Not so long ago, for business-people a trip over the Atlantic Ocean to the states was commonplace.
The airports were full businessmen and businesswomen tapping frantically on their laptops or making those last-minute phone calls, before jetting off to the US. Of course, then came the Coronavirus.
Since the pandemic began the American government have put restrictions in place. These restrictions, which started on the 16th March and have curtailed normal travel to the US.
It could be considered fortunate that the virus hit us in the current age. Never have communications been so easy, often negating the need for business travel. But whilst the demand for travel has been reduced, there are still a lot of reasons for these trips to be undertaken.
Can UK businesspeople visit the USA?
Unless you meet extremely specific conditions, which are unlikely to be satisfied by any business motive, the answer is no. So, unfortunately, those business trips are on hold for the moment.
Of course, with a mandatory 14-day quarantine period in force in both countries, even if you did somehow meet those conditions, the benefit of any business trip would surely be negated by this requirement.
The list of countries that these restrictions apply to is subject to change and currently includes the United Kingdom and the European Schengen Area.
How long are the restrictions likely to be in place?
At the moment, all restrictions are without a time limit. Both governments have stated they will remain in place until it is deemed safe to fly. In the US in particular, infection rates are so high that it is unlikely to be lifted anytime soon.
Indeed, America’s top health official, Dr Anthony Fauci, is on record as having said, the restrictions could even last until a vaccine is developed. A view echoed by US treasury secretary Steve Mnuchin, who has stated that the travel ban might not be lifted until 2021.
Is there any chance of an earlier resumption of flights?
There is a glimmer of hope. The bodies involved in imposing these regulations are fully aware of the damage that is being done to the economy and to people’s lives and livelihoods. They don’t want to do this, if they don’t have to.
And naturally, the airlines don’t want this either. Last year alone there were 14,000 flights between JFK and Heathrow. A large percentage of this was for business purposes.
In August this year, the possibility of a transatlantic ‘air bridge’ between London and New York was discussed. New York now has one of the lowest infection rates within the States, and as such is deemed safer than other areas of the US.
When asked about this possibility a Department for Transport spokesman said. “Conversations between governments in other countries on a whole range of issues take place regularly.
Public health remains the UK’s top priority and we are committed to tackling this virus while enabling a sustainable and responsible return to international travel.
We keep the data for all countries and territories under constant review and will not add a country to our travel corridor list unless safe to do so.”
What are the airlines doing?
For obvious reasons, the airlines are desperate to get their routes opened again. To try and enable this they had called on the government of both countries to launch a passenger testing trial for flights between New York and London.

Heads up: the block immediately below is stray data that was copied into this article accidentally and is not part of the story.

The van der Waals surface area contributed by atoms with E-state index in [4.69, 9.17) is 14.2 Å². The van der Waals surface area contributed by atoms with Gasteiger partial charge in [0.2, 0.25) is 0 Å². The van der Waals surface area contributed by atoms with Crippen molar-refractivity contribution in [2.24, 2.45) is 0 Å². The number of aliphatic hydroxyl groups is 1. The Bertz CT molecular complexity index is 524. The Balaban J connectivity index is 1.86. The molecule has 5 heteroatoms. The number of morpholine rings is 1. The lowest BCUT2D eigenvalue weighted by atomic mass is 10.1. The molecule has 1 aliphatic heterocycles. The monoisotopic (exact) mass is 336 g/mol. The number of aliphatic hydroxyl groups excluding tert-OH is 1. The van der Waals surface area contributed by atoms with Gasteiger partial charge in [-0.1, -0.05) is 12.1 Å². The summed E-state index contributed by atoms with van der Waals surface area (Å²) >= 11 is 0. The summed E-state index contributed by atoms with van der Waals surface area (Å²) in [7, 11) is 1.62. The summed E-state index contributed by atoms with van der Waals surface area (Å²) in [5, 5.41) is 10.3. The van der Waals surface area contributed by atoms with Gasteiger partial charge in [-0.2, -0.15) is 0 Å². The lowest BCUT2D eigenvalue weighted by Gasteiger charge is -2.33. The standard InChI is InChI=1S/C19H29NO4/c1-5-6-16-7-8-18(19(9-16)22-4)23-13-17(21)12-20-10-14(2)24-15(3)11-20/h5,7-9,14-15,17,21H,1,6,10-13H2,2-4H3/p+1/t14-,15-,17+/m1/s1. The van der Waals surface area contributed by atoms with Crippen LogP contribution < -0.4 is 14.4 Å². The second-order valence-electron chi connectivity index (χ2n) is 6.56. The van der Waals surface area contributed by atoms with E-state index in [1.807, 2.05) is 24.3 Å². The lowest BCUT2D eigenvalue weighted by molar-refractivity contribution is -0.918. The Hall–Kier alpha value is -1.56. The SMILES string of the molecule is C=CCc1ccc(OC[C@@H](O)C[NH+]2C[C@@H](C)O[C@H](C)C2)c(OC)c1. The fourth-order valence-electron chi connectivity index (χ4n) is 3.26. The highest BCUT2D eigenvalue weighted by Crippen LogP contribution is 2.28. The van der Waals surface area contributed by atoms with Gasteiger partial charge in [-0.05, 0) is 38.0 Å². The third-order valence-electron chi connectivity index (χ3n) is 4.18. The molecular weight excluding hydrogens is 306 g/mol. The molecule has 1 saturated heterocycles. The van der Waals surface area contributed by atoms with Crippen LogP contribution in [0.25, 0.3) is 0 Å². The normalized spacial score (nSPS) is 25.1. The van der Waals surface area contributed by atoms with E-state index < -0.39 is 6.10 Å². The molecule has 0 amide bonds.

This procedure would have each passenger tested as part of the boarding routine and only if the test is negative would the passenger be allowed to fly.
An industry spokesperson has said, that this would provide an effective frontline defence until a vaccine is in place. He added that the tests would help to “gather real world evidence and data.”
They had initially hoped to have these in place by the end of September, but to date, it is not operating.
However, a pilot scheme has now been initiated by American Airlines, in collaboration with foreign governments, to begin offering pre-flight Covid-19 tests to passengers.
Initially, this will be only available to passengers flying to Jamaica or the Bahamas, but they are hoping to add more destinations soon. This scheme will apply to flights from its Miami hub and apply only to residents returning home.
It is hoped that it will be extended to include US citizens.
If these trials work, then it may be that they are used as a future template for all air travel, at least until the virus is under control.
And if they are successful, it is guaranteed that the airlines will be pushing to have it rolled it out as soon as possible.
Are there any flights available?
If, for some reason, you still must fly to the States and you satisfy the required conditions, what flights are available?
This is best checked with the airlines, but for the moment limited services fly from London’s Heathrow airport to most major US hub airports.
Am I likely to fly this year?
That is far from being certain. Although there is no definitive answer to this, I think it would be safe to say it is highly unlikely. The United States still has one of the highest infection rates in the world, and while this remains the case, borders are unlikely to be as open as they were prior to Covid-19.
There is still that glimmer of hope, that some form of business travel will be able to resume before the virus has been brought under control. The airlines are a powerful lobbying force. If they can prove to governments that their ‘test and fly’ scheme has been successful, then governments will hopefully ease restrictions.
Nobody wants this, not the businesspeople, not the governments and certainly not the airlines. There are a lot of motivated parties working towards keeping the current situation as short as possible. We can only hope they succeed.
Can I still apply for an ESTA?
UK citizens can still apply for approved visa free entry to the United States, which they will be able to use as soon as travel restrictions are lifted.
Just click on the link below to begin your application.